The Sinking of the M/V Arawak

For as long as Abaco has been inhabited, Abaconians have relied on the sea for their livelihoods. From sponging and sharking to shipping and transport, the work was often arduous and dangerous, and navigation aids and devices were rudimentary compared with what we have today.

Wreck of the M/V Arawak - September 23, 1941

The crew of the Arawak: 1) Albert Lowe, 2) Ronald Hodgkins, 3) John D. (De Glanville) Gates, 4) Luddington Lowe, 5) unknown, 6) Captain Roland Roberts, 7) George Roberts, 8) unknown and 9) unknown.

On the morning of September 23, 1941, the 115-ft, 210-ton British ship M/V Arawak, departed Jacksonville, Florida, bound for the Bahamas. She carried an assortment of freight, including a saw mill destined for Abaco.

Aboard were five passengers, Mr. and Mrs. Burren Carroll and their daughters Patricia (11) and Allison (3) from Orlando, and Mr. Daniel Tyner, of Laurel Hill, Florida. Along with the ship’s captain, Roland Roberts, there were eight crew members: Basil Albury, George Roberts, Luddington (“Ludd”) Lowe, Ronald Hodgkins, Albert Lowe, Charlie Lowe, Oswald Malone and John D. (“De Glanville”) Gates. All were Abaco residents, and most were from Green Turtle Cay.

Five hours into their journey, the Arawak’s crew discovered a fire in the galley. Despite the crew’s effort to battle the flames, the fire spread rapidly, fanned by brisk winds. As the vessel had no radio, Captain Roberts was unable to call for help.

An hour later, with fire engulfing the Arawak, Captain Roberts called for all souls to abandon ship. Although the ship had two lifeboats, each designed to accommodate a dozen people, one had been damaged by the flames.

The remaining lifeboat was quickly lowered to the water, and all fifteen people clambered aboard. After sending up flares, they raised the lifeboat’s sails and began rowing.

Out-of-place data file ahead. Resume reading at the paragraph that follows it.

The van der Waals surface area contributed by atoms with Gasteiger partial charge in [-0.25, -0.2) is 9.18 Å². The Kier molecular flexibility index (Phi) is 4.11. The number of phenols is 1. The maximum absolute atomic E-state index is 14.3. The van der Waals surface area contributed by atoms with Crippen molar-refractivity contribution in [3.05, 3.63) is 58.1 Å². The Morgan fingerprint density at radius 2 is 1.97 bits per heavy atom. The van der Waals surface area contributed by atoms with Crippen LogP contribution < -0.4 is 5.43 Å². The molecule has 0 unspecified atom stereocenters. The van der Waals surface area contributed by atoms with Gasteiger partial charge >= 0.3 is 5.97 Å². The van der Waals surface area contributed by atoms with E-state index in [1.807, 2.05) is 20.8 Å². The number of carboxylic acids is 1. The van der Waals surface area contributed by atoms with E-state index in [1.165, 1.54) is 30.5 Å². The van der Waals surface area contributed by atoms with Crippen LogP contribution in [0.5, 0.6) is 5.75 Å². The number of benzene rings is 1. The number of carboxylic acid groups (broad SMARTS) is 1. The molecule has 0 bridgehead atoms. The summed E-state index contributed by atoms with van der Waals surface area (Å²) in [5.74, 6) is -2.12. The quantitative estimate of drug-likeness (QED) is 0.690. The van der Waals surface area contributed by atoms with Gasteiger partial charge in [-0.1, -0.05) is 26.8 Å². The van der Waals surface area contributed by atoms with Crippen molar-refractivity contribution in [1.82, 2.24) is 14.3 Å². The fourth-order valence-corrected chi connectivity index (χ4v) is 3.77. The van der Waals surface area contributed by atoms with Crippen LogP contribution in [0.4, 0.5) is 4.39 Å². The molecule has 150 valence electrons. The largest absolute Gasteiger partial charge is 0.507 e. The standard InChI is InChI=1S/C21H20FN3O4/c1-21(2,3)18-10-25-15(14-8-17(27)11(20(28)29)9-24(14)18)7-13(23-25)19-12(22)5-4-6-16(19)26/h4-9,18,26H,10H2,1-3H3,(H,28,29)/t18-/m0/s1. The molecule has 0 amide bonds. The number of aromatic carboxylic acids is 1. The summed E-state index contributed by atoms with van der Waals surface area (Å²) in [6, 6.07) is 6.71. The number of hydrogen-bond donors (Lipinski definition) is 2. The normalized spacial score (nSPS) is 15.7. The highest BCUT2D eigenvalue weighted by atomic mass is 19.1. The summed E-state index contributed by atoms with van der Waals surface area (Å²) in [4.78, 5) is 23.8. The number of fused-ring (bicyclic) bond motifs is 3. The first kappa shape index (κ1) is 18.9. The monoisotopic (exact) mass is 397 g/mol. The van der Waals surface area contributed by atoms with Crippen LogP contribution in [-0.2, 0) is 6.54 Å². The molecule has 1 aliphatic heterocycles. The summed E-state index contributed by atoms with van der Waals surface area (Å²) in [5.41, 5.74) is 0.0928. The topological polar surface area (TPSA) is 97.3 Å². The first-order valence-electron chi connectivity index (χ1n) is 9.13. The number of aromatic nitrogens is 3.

Fortunately, the flares and burning ship were soon spotted by airplanes and a U.S. Coast Guard vessel was dispatched. It met the lifeboat four miles from shore and, at daybreak, towed it into Ponce de Leon Inlet, about 100 miles south of Jacksonville.

While the Arawak burned to the water line and ultimately sank, no major injuries were sustained by passengers or crew members.

Note: Thanks to LHBTF readers, we’ve been able to identify all of the Arawak crew members in the above photograph except for #5, #8 and #9. Based on the list of crew members that appeared in newspapers in September 1941, these three men are likely Oswald Malone, Charlie Lowe and Basil Albury. Can anyone match these names to the three unidentified men in the photo?

  6 comments for “The Sinking of the M/V Arawak

  1. November 18, 2017 at 4:14 am

    Most interesting – and an example how a local blog can help piece together history that might otherwise become forgotten. RH

    Like

  2. Eileen
    November 18, 2017 at 10:35 am

    #3 looks like Charlie Lowe.

    Like

  3. Robert Malone
    November 18, 2017 at 8:52 pm

    #9 is Oswald Malone

    Like

    • November 18, 2017 at 9:02 pm

      Thanks, Robert! Was he a relative of yours?

      A.

      Like

      • Robert Malone
        November 19, 2017 at 8:10 am

        He was the son of Mr. Tralawney (Lawn) Malone & Mrs. Louise Malone of Hope Town. To the best of my knowledge, we were not related.

        Like

      • November 19, 2017 at 8:12 pm

        Ah, ok. Thanks for the info!

        Like

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